Insurance Coverage Issues Arising from Large Exposure Contaminated Food Claims: Complex Issues of Fact and Insurance Law Come into Play When Food Goes Bad, and Claims for Contamination and Recall Arise on Several Fronts
Browning, Charles W., Defense Counsel Journal
TRY THESE cases on for insurance coverage:
* 15 million pounds of processed chicken breasts shipped to various food processors and allegedly contaminated with Listeria.
* Two million pounds of ground beef allegedly contaminated with E-coli bacteria shipped and sitting on the shelves of supermarkets.
* Thousands of cases of bottled iced tea distributed and ready for sale but allegedly contaminated with glass particles.
* Wood splinters discovered in thousands of boxes of cereal.
Insurance coverage issues arising from these high-exposure contaminated food claims differ markedly depending on the role of the policyholder involved, the type of insurance policy under which coverage is sought and, of course, the specific terms and exclusions of the policies at issue. Sorting out the covered aspects of claims, if any, and then ascertaining their value, as opposed to the non-covered aspects, is a complex and time-consuming process. As a further complication, there is surprisingly little guidance from appellate case law on coverage issues in the context of contaminated food claims. Reference to insurance case law in general is necessary.
Let's focus on the coverage issues that may arise from contaminated food claims by third parties under commercial liability policies, with specific reference to the ISO form CGL 00 01 01 96, and highlight the insurance products in the marketplace that are specifically related to contaminated food claims.
The insuring agreement in the ISO standard CGL policy provides that the carrier "will pay those sums that the insured becomes legally obligated to pay as damages because of `bodily injury' or `property damage' to which this insurance applies." The policy defines property damage as:
(1) Physical injury to tangible property including all resulting loss of use of that property; or
(2) Loss of use of tangible property that is not physically injured.
A. Property Damage
American courts have adopted the argument that food products have suffered "physical injury" when they are in technical violation of U.S. Food and Dug Administration (FDA) regulations, but are still fit for human consumption. (1) Thus, it is likely (and logical) that in most situations the specific contaminated food item has sustained some form of "physical injury." That usually is not material, however, because a claim for damage to a policyholder's own product, standing alone, is excluded from coverage under third-party liability policies.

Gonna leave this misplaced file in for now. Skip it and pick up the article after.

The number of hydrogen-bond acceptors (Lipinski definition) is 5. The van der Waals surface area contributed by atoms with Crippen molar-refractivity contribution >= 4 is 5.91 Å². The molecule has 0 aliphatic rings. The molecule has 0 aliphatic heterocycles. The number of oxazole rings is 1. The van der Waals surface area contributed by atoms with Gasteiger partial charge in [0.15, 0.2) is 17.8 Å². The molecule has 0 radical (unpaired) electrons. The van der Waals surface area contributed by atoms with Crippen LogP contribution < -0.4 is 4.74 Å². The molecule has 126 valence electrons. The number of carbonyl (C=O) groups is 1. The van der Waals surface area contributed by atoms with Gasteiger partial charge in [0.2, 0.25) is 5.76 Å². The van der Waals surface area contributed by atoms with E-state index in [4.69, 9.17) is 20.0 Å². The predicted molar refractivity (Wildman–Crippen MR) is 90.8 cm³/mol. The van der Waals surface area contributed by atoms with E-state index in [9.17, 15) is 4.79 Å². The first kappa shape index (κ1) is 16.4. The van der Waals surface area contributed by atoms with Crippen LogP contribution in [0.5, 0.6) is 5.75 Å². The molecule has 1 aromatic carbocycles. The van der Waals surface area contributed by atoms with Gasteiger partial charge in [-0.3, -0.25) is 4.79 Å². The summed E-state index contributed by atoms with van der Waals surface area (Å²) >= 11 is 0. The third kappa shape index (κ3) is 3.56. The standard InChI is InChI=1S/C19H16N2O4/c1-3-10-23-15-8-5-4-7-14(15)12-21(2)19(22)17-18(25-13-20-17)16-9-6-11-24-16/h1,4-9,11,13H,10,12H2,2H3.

More important, contaminated food claims often are alleged against the original food processor or food company by entities further down the product chain that incurred economic loss because of the contaminated food. Those entities include others that further processed the allegedly contaminated food, packagers of the contaminated food, and the retailers that purchased and perhaps sold the contaminated food.
When those types of entities make a claim for damages against the policyholder who was the original food processor, one should determine whether the claim was "because of property damage" as required by the policy. This is especially so because pure economic loss--a loss of value--generally is not physical injury to tangible property or loss of use. (2)
An interesting coverage case involving a contaminated food claim addressed this point. In United States Fire Insurance Co. v. Good Humor Corp., (3) the policyholder recalled ice cream pursuant to a recommendation of the FDA. The recall caused significant expense to the policyholder's customers, who brought suit for reimbursement. The carrier contested coverage, asserting that no property damage resulted.
By only the thinnest of threads, the Wisconsin Court of Appeals concluded that there was property damage sustained by the customers. Under a duty to defend standard, the court determined that the "loss of use of storage space" from storing the recalled ice cream was a loss of use of tangible property and not an economic loss. …